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her;

M. She was the daughter of Minos, king of Crete. She was violently in love with Theseus, and delivered him “out of the Labyrinth by the means of a thread. She followed him in his return to the island of Naxus, and there Theseus persidiously and ungratefully left her. But Bacchus pitied her miserable condition,and married and gave

her a crown that was illuminated with seven stars, which he had before received from Venus. This crown was called Gnossia Corona, and Ariadne herself, was surnamed Gnossis, from the city of that name in Crete. After the death of Ariadne, the same was carried among the stars, and made a constellation in the heavens. It was thought that Diana caused the death of Ariadne, because she preserved not her virginity.

P. What great actions did Theseus perform ?

M. His actions were so famous, that they accounted him a Hercules. For, 1. He killed the Minotaur. 2. He overcame the Centaurs. 3. He vanquished the Thebans. 4. He defeated the Amazons. 5. He went down into hell ; and returned back into the world again.

P. Why did he go down into hell?

M. He and Pirithous, his most intimate friend, the lawful son of Ixion, agreed never to marry any women except Jupiter's daughters. Theseus married Helena, the daughter of Jupiter and Leda, and none of Jupiter's daughters remained on earth for Pirithous; therefore they both went down into hell to steal Proserpine away from her husband Pluto. As soon as they entered hell, Pirithous was unfortunately torn in pieces by the dog Cerberus ; but Theseus came alive into the palace of Pluto, who fettered him, and kept him till Hercules was sent into hell by Euristheus to rescue him.

P. And who were those Amazons that you mentioned just now?

M. They were women animated with the souls and bravery of men; a military race, inhabi ing that part of Scythia which is washed by the river Tanażs. They

-4 Propert. 1. 3, el. 17.

were called Amazons, aeither because they cut off one of their breasts, or bbecause they lived together without the society of men. They were a nation of women, who, that the country might have inhabitants and not be depopulated, when the present race of women died, admitted the embraces of the neighbouring men, and had children by them. They killed the boys at their birth, but brought up the girls. They cut off their right breast, that they might more conveniently use their hands in shooting their arrows, and brandishing their weapons against their enemy. These female warriors, by their frequent excursions, became possessors of a great part of Asia, when Hercules, accompanied with Theseus, made war upon them, and defeated them ; and taking Hippolyte, their queen, prisoner, he gave her in marriage to Theseus.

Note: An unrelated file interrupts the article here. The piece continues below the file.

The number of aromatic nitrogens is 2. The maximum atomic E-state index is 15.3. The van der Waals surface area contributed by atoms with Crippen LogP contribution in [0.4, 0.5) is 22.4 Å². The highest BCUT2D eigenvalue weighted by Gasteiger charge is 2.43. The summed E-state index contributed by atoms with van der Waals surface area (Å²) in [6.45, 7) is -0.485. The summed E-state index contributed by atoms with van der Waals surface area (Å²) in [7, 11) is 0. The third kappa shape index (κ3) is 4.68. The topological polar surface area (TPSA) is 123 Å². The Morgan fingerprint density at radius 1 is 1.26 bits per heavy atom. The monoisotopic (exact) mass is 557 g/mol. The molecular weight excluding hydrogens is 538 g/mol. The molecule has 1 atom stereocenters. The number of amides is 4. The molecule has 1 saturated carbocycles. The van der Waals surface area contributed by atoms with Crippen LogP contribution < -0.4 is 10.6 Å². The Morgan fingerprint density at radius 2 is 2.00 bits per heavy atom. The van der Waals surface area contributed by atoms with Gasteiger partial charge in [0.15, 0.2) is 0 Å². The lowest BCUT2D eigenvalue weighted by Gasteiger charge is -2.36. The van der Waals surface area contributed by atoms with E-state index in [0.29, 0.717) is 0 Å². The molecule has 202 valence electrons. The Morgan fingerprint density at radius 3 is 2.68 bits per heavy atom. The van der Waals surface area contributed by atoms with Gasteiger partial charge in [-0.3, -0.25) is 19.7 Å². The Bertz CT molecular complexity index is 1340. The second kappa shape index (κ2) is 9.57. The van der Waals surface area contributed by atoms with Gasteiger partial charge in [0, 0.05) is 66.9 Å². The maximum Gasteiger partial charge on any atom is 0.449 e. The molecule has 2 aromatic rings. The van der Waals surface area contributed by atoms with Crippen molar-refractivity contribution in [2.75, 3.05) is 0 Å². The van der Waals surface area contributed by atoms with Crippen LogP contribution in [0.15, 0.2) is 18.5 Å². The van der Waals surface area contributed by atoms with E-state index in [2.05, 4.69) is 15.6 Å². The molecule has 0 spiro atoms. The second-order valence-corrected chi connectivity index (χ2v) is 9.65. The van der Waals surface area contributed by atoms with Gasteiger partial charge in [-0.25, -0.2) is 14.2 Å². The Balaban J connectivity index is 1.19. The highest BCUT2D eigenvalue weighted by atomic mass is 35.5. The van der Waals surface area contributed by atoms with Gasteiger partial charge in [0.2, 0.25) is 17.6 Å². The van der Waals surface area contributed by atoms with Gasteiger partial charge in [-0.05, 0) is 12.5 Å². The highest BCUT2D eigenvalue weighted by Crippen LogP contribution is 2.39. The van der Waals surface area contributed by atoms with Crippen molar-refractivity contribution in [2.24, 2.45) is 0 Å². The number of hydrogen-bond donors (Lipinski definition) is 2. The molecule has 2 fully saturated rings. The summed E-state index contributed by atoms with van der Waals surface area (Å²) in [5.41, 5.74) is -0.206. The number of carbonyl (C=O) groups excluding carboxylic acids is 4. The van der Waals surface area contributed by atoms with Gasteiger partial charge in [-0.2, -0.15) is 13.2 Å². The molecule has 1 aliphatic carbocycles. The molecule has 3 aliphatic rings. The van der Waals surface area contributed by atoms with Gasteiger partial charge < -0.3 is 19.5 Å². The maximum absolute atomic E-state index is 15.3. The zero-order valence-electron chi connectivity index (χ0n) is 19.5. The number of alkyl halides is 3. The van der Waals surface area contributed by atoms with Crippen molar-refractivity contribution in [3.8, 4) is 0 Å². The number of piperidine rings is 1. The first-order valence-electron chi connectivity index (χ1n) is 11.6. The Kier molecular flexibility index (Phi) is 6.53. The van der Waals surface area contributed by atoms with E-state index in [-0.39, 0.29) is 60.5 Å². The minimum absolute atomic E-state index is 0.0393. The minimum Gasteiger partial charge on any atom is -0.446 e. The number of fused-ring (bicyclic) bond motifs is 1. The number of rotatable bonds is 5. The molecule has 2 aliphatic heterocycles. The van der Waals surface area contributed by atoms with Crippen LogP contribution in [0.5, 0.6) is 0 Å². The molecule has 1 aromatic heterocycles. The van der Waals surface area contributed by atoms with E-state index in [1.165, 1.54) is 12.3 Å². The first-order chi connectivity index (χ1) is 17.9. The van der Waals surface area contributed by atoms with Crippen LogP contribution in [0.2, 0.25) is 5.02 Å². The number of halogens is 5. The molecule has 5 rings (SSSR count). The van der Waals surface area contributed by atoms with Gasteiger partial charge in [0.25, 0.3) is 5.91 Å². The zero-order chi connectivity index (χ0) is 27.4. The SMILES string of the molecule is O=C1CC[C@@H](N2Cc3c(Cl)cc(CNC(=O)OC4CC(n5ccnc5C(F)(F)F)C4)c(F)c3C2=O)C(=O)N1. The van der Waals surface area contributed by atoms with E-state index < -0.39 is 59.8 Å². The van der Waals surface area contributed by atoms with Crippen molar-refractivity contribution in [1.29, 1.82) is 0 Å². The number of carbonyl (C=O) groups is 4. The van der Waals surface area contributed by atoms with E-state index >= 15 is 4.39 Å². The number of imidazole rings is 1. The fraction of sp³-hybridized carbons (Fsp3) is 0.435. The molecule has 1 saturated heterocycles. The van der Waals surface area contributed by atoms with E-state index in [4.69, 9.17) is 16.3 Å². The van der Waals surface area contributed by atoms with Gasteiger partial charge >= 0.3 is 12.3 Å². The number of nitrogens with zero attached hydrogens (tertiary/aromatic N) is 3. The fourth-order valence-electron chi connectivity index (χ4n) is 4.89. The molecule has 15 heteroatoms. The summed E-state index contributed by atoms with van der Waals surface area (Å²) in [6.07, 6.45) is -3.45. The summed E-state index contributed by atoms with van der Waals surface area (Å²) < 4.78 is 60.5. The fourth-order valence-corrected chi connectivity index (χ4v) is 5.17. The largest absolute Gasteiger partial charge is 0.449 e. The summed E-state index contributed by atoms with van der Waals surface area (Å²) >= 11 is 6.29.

Theseus had by Hippolyte his son Hyppolytus, who was very beautiful, and mightily addicted to hunting, and a remarkable lover of chastity: for when Phædra, his step-mother, the daughter of king Minos, whom Theseus had preferred to her sister Ariadne) solicited him to commit wickedness, when he was grown a man, he refused to comply. This repulse provoked her so inuch, that when her husband returned, she accused him wrongfully, as if he had offered to ravish her. Theseus gave ear to the wicked woman, and believed her untruth against his son Hynpolytus, who perceiving it, fled away in his chariot. In his flight he met several monstrous sea-calves, which frighted his horses, so that they threw him out of his seat, his feet were entangled in the harness, and he was dragged through the thickets of a wood, and torn to pieces miserably. Æsculapius afterward, at the request of Diana, restored him to life again. But he however left Greece and came into Italy, where he changed his name to Virbiusd because he had been a man twice. Phedra was gnawn with the stings

a Ab a privativo et malès mamma. b Ab õua simul et för vivere.

c Ovid. in Ep. Phædr. & Quod vir bis esset.

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of her own conscience, and hanged herself. And not long after, Theseus, being banished from his country, ended an illustrious life with an obscure death.

CHAPTER V.

CASTOR AND POLLUX. P. Who are those two handsome, beautiful young men, that ride upon white horses?

M. They are twin brothers, athe sons of Jupiter and Leda : their names are Castor and Pollux.

P. What Leda was that?

M. The wife of Tyndarus, king of Laconia, whom Jupiter loved, but could not succeed in his amour till he changed himself into a swan ; bwhich swan was afterward made a constellation. In this form he gained the mutual love of Leda, by the sweetness of his singing; and flying into her bosom, as it were, that he might secure himself from the violence of an eagle which pursued him, he enjoyed her, though she was then big with child by her husband. Leda brought forth two eggs which were hatched, and produced the twin brothers that you see.

P. You mean that one came out of one egg, and the other out of the other egg. M. No. Out of the egg which Leda had conceived by

came Pollux and Helena, who sprang from divine seed, and were therefore immortal. But out of the other, which she conceived by Tyndarus, her hus

came Castor and Clytemnestra, who were mortal, because they were begotten by a mortal father. Yet both Castor and Pollux are frequently called Tyndaride by the poets, as Helena is also called Tyndaris, from the same king Tyndarus.

P. What memorable actions did Castor and Pollur perform?

Jupiter,

band,

a Pind. in Pythag.

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